In modern herbal medicine, Allspice has been used for relieving nerve pain, and when added to massage oils and baths, is known to promote circulation so as to relieve pain from muscle cramps and strains. Also, it is used for digestive issues and may stimulate digestive enzymes, may be helpful in relieving pain caused by headaches, may combat stress, and depression, may act as an anti-inflammatory and may assist in overcoming fatigue because of its comforting scent.
Allspice blends well with ginger, lavender and other spices, making it diversified when it comes to choices for aromatherapy. Allspice is a unique oil that can be used as a bridge between masculine base and middle notes, but it can also be used as a bridge between middle and top, depending on desired fragrance.
Botanical Name: Pimenta dioica
Method: Steam Distillation
Plant Part: Berries
Note: Middle note with a medium aroma.
Blends Well With: Spice, wood, citrus, floral and herbaceous families.
Aroma: Warming, fresh, sweet and spicy.
Color: Pale yellow to yellow- amber liquid.
Therapeutic Properties: anesthetic, analgesic, antioxidant, antiseptic, carminative, muscle relaxant, rubefacient, stimulant and tonic.
Main Chemical Components: eugenol, menthyl eugenol, cineol, phellandrene and caryophyllene.
Allspice is known to be helpful in times of respiratory illness. The following recipe can used several different ways. For a personal inhaler, place some on a cotton ball or a tissue, and inhale the aroma. It can be added to a diffuser to aid breathing and help open the sinuses. To create a 2% dilution, mix recipe below into 2 tablespoons of a carrier oil and apply to the chest for cold relief or use as a massage oil. This blend can also be helpful on sore muscles as it has anti-inflammatory properties. Be sure to do a skin test before applying to a large area, to determine sensitivity.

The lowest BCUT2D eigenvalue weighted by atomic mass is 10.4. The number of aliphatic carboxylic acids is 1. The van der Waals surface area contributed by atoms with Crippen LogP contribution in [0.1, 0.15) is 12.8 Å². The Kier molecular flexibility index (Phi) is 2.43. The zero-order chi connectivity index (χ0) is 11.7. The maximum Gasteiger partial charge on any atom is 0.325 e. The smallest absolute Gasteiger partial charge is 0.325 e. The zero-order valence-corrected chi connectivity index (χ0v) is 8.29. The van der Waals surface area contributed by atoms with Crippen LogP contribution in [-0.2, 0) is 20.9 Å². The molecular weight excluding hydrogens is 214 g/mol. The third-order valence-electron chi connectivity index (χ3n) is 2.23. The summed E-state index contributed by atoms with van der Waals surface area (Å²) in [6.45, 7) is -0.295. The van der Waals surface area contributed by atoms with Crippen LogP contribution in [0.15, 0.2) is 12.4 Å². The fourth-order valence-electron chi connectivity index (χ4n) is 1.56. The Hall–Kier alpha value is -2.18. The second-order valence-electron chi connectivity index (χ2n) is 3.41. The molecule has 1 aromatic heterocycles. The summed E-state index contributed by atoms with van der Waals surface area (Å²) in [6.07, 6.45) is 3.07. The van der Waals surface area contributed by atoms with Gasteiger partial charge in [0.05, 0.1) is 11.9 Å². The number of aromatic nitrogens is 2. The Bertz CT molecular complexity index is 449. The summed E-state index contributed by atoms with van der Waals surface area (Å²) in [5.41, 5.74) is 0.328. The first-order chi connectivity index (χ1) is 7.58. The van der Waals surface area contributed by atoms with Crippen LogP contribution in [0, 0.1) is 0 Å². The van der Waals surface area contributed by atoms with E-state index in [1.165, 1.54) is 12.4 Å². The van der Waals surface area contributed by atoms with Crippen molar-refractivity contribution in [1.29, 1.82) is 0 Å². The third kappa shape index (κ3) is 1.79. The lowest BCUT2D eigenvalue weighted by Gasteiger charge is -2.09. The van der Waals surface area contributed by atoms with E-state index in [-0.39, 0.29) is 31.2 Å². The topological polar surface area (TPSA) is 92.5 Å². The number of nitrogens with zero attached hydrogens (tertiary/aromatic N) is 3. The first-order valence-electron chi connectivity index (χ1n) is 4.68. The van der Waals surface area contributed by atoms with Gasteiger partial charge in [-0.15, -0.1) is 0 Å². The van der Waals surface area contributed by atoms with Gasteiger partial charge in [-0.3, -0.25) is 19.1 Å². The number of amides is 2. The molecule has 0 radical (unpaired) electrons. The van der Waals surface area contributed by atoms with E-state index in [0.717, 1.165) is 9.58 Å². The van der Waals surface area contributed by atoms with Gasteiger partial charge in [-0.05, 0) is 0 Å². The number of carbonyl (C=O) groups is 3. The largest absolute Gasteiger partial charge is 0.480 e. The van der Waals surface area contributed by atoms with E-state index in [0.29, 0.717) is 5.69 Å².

- 6 drops Cardamom
- 4 drops Thyme
- 2 drops Allspice
- 2 drop Geranium
Many essential oils can be beneficial for use to lift the spirit or increase well being and can very helpful in times of depression or stress. Allspice is great to help deal with anxiety, nervous exhaustion, and all-around stress. The following recipe diffused will assist in lifting the spirits and create a relaxing environment:
- 10 drops Geranium or Sweet Orange
- 5 drops Black Pepper
- 3 drops Allspice
- 2 drops Lavender
Because of its chemical makeup, allspice oil should not be used by anyone pregnant or nursing, anyone on multiple medications, children, or the elderly. Avoid during or after use of alcohol. Always test for skin sensitivity prior to widespread use and use on the feet when possible. Excessive use of any oil can lead to skin sensitization. Keep out of eyes, ears, or nose. Not all oils are created equal, so test brands carefully, and never use an oil in a way not recommended. Our oil is therapeutic grade, however we do not recommend any oils be used internally unless on the advice of a medical professional.
These statements have not been evaluated by the Food and Drug Administration. This product is not intended to diagnose, treat, cure, or prevent any disease.